so, i just quit my job that I’ve only been at for 8 months, without a new job lined up.
I’m freaking out that I should have stuck it out, but I’m trying to do what is right for me.
I’d just like to get some opinions, even if they are harsh (but not too harsh)…
It has been a nightmare since I started. The president, who hired me, had visions of me starting up a U.S. design team, with the prospect of becoming the design director. Well, he was fired two months after I started, my boss quit one month after I started. The owners became more involved and have the view that all design should be in Hong Kong, that they should provide design direction, and basically that they don’t need me. The overall feel of the company in abusive. 30 people out of 70 have quit in one year. The HR Director apologized for getting me messed up in the company and advised me to move on.
My reasoning for quitting before I have another job is that I want to get my confidence back and really explore what I want to and can do next.
If I stay here, I might take the first thing that comes along just to get out of here.
I am afraid that my job history is going to hurt me. I did stay at my last job for three years. I have about 8 years total experience. Most of my other jobs did not last more than 18 months, three due to lay offs or companies closing shop.
I have some freelance work, but it is not enough to pay the bills.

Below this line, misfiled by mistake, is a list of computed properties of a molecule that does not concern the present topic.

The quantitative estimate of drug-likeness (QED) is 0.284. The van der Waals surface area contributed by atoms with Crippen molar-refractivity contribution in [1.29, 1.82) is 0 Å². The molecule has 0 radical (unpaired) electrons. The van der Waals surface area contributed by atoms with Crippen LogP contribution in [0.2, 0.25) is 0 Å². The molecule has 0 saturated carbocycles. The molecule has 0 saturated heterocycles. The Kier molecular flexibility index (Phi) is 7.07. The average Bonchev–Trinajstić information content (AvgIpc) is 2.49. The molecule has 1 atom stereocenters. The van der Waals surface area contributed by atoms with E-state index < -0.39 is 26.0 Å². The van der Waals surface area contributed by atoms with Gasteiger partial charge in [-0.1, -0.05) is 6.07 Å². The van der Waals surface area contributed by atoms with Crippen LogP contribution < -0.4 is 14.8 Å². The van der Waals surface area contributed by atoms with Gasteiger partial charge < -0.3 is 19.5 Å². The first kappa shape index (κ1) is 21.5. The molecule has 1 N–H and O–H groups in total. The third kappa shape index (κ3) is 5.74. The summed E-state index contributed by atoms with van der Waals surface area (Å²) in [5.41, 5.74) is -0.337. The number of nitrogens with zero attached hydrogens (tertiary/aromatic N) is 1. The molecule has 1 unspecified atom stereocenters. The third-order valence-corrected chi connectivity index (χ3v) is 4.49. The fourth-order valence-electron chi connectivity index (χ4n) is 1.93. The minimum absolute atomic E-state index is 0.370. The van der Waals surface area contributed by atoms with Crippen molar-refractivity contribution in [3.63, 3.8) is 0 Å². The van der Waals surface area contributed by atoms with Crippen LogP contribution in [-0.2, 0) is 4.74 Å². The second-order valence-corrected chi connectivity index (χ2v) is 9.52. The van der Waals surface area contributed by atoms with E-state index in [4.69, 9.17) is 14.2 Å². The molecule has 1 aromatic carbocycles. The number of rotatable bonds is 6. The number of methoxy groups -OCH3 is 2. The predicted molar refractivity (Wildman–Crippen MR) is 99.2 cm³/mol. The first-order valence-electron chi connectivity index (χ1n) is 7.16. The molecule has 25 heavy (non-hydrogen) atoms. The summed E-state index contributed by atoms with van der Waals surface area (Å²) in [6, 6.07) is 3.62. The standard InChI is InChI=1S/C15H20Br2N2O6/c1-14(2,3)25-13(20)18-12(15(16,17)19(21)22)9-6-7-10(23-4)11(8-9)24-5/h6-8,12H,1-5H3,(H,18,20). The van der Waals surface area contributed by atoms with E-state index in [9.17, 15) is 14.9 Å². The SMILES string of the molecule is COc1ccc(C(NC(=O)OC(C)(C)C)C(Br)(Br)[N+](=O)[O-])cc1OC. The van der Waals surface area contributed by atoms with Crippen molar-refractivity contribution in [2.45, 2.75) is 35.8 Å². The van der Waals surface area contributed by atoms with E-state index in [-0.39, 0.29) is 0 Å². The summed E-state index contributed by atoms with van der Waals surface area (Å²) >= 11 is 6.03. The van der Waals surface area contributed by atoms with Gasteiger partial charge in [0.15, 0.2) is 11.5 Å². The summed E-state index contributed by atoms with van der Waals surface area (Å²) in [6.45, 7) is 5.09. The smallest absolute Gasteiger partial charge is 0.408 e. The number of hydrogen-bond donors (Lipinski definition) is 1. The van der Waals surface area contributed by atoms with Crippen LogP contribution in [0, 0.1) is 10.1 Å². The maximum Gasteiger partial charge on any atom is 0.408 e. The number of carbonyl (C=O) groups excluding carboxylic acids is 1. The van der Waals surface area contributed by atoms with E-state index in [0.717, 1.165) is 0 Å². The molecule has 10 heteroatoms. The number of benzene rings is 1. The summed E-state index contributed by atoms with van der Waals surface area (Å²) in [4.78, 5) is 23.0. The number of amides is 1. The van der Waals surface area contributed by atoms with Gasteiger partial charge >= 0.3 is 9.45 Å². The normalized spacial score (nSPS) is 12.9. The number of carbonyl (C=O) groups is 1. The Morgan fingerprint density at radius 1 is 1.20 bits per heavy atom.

Am I brave for moving on, or am I someone who just can’t put up with a bad work situation?
Anyone have any experience like this?
i can’t say i would have done the same. i’ve had crappy jobs like that, but i toughed it out while looking for another position. the key was not to “check out” mentally at the job. sounds like you were working by a chinese system of management (unifomity and rule by fear and intimidation?). i was laid off twice, conditions beyond my control, but i never quit without having another job lined up. i fear you may be in the same boat with your next position should you get desperate and jump at the first opportunity that comes along.
seems like someone moved your cheese at that position.
the general rule is “It is easier to get a job when you have a job”
That said, it’s in the past, so no sense harping on it. You did what you felt was best. While it might not have been the conventionally correct thing t do, it is also important to follow your gut. In interviews I’d spin it a bit and say something to the effect that the position was just not a good fit and you left so you could work on your skills and your portfolio…